Guernica: How do you design something in motion like that?

Wong: I worked with two lighting designers from ARUP, Xena Petkanas and Christoph Gisel, to design and program the light sequences. Initially, we had calls to talk about how you design a light sequence starting from more abstract ideas. We started with describing movements or things or feelings, talking about how it should “glimmer” and how to differentiate shimmer from glimmer, or if it should behave like glitter being tossed up in the air. We came up with these wacky names for different light animations.

Finally, after the sculpture was installed, we tested seeing these things live, which is very different from just looking at them on the computer in a digital mode. We then tweaked the speeds and intensities of the light animations.

Guernica: How did you decide what motion to have the lights respond to?

Wong: There is one motion sensor to the left of the artwork and one to the right of it. It’s sensitive enough to respond to bikers or people walking by. It’ll also respond if a branch blows by or a raccoon jumps in front of it, but it’s not as sensitive to pick up if a butterfly flies by. Actually, during the evening in its default state, without any motion triggers, the lights are on as if the sculpture is breathing or humming lightly.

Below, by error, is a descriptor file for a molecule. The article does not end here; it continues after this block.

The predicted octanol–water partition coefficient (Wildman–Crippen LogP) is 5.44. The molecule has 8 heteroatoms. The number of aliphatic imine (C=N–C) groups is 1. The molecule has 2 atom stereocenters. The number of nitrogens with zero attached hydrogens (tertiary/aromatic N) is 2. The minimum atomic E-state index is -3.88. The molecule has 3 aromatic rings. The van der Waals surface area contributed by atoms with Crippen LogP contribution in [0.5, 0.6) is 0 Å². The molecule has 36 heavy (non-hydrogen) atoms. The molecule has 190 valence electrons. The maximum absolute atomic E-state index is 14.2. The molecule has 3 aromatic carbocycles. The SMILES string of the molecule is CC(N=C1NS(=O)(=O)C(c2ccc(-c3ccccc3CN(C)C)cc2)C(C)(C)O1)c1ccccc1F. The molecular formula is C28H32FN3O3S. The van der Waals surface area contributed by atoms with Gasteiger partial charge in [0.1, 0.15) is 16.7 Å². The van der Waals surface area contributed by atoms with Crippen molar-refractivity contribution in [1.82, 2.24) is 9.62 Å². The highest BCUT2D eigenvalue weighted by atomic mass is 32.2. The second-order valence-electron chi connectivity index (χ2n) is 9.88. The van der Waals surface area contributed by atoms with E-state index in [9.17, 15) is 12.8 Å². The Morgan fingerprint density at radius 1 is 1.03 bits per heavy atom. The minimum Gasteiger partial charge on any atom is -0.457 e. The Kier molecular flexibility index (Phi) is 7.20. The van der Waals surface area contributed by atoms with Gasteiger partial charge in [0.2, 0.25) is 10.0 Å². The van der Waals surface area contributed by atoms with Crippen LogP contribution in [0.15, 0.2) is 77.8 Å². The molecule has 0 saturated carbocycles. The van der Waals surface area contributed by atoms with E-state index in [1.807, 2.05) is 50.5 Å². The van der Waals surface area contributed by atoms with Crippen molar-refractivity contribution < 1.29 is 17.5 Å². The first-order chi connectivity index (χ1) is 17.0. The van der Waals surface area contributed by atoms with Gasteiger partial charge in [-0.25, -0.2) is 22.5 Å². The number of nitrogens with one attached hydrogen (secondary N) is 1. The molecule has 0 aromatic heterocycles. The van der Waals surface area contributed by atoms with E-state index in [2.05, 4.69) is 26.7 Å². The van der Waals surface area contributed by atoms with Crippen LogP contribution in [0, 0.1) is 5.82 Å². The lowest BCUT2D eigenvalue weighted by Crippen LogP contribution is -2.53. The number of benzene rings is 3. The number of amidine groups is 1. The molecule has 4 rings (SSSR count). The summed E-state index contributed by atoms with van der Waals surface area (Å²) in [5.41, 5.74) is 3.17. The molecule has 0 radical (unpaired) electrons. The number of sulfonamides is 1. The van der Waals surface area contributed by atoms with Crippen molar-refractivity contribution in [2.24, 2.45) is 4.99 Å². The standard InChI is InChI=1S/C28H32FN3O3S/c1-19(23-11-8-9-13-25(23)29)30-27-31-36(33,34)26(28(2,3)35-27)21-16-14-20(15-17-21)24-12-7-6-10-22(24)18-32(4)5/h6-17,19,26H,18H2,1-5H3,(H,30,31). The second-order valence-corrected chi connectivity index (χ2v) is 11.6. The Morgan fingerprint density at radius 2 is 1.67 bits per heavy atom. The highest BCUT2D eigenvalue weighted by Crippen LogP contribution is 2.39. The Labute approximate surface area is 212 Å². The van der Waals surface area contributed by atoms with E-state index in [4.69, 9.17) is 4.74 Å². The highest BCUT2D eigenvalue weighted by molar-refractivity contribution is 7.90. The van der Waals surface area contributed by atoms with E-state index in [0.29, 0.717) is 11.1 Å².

The sculpture seen at night. Image courtesy of Cheryl Wing-Zi Wong.

Guernica: Once the work was installed, did it continue to change for you?

Wong: CURRENT is always in flux, which is especially more evident during different seasons. It can be unpredictable, and during the daytime it can really change depending on where you’re standing and viewing the piece from. Throughout every bit of time, second to second, even if you step one foot to the left or to the right, there are nuances. You might see the glass as light pink, purple, or light green. You might see a reflection of your face peering back at you. It depends on how much cloud coverage there is and where the sun is.

The arches themselves are also casting different shadows, sometimes long, stretched out shadows and sometimes shorter, modest shadows, depending on the sun’s position. That’s something I hadn’t foreseen in my initial design renders, but in person, I saw that the arches were also casting shadows on each other and there were shadows moving across the interior of the arches, as if the artwork was folding in upon itself.

Guernica: Now that the piece has been installed for a while, have you gone back and visited? Have you observed it through different seasons?

Wong: I go back every now and then. I went back in December to take a look and it was really cool to see CURRENT covered in snow. When I was there, the sun wasn’t out, so the shadows weren’t as present.

The installation on a snowy day. Image courtesy of Cheryl Wing-Zi Wong.

Looking at this piece is an incredibly active experience. You’re observing and feeling change over time, almost like passing through a dazzling shower of light, color, and shadow.

Hua Xi

Hua Xi is a writer and artist. Their writing has appeared in Hyperallergic, Momus, The Observer, and elsewhere.

Cheryl Wing-Zi Wong

Cheryl Wing-Zi Wong is an artist and trained architect based out of New York City. Her creative practice lies at the intersection of art, architecture, and the public realm. Through site-specific architectural interventions, she creates experiences that activate forgotten or unused spaces, and that can spark people to encounter each other in unexpected ways.